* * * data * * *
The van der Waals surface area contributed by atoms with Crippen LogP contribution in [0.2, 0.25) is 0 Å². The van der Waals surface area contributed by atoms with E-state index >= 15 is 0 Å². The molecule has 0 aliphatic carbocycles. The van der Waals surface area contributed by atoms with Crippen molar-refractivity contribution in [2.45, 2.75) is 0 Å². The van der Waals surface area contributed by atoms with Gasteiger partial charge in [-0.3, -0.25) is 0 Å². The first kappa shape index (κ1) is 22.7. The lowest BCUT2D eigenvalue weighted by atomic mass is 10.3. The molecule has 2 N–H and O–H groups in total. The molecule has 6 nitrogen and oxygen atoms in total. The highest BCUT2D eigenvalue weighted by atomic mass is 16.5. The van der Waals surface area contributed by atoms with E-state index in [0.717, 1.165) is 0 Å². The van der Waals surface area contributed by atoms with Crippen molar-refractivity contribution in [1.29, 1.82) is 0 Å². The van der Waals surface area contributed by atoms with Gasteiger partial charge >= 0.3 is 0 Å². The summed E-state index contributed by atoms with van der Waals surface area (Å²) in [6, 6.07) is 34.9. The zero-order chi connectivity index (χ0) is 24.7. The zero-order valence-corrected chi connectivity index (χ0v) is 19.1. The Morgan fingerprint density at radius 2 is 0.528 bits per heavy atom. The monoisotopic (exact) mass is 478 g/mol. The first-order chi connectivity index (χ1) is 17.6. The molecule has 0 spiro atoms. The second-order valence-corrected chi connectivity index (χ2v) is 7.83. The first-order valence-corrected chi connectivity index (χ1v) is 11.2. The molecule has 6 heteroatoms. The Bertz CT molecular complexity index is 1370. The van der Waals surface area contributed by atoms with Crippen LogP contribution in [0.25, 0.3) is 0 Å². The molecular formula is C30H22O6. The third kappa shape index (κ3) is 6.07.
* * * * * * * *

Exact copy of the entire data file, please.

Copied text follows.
The van der Waals surface area contributed by atoms with Crippen LogP contribution in [0.2, 0.25) is 0 Å². The van der Waals surface area contributed by atoms with E-state index >= 15 is 0 Å². The molecule has 0 aliphatic carbocycles. The van der Waals surface area contributed by atoms with Crippen molar-refractivity contribution in [2.45, 2.75) is 0 Å². The van der Waals surface area contributed by atoms with Gasteiger partial charge in [-0.3, -0.25) is 0 Å². The first kappa shape index (κ1) is 22.7. The lowest BCUT2D eigenvalue weighted by atomic mass is 10.3. The molecule has 2 N–H and O–H groups in total. The molecule has 6 nitrogen and oxygen atoms in total. The highest BCUT2D eigenvalue weighted by atomic mass is 16.5. The van der Waals surface area contributed by atoms with E-state index in [0.717, 1.165) is 0 Å². The van der Waals surface area contributed by atoms with Crippen molar-refractivity contribution in [1.29, 1.82) is 0 Å². The van der Waals surface area contributed by atoms with Gasteiger partial charge >= 0.3 is 0 Å². The summed E-state index contributed by atoms with van der Waals surface area (Å²) in [6, 6.07) is 34.9. The zero-order chi connectivity index (χ0) is 24.7. The zero-order valence-corrected chi connectivity index (χ0v) is 19.1. The Morgan fingerprint density at radius 2 is 0.528 bits per heavy atom. The monoisotopic (exact) mass is 478 g/mol. The first-order chi connectivity index (χ1) is 17.6. The molecule has 0 spiro atoms. The second-order valence-corrected chi connectivity index (χ2v) is 7.83. The first-order valence-corrected chi connectivity index (χ1v) is 11.2. The molecule has 6 heteroatoms. The Bertz CT molecular complexity index is 1370. The van der Waals surface area contributed by atoms with Crippen LogP contribution in [0.25, 0.3) is 0 Å². The molecular formula is C30H22O6. The third kappa shape index (κ3) is 6.07.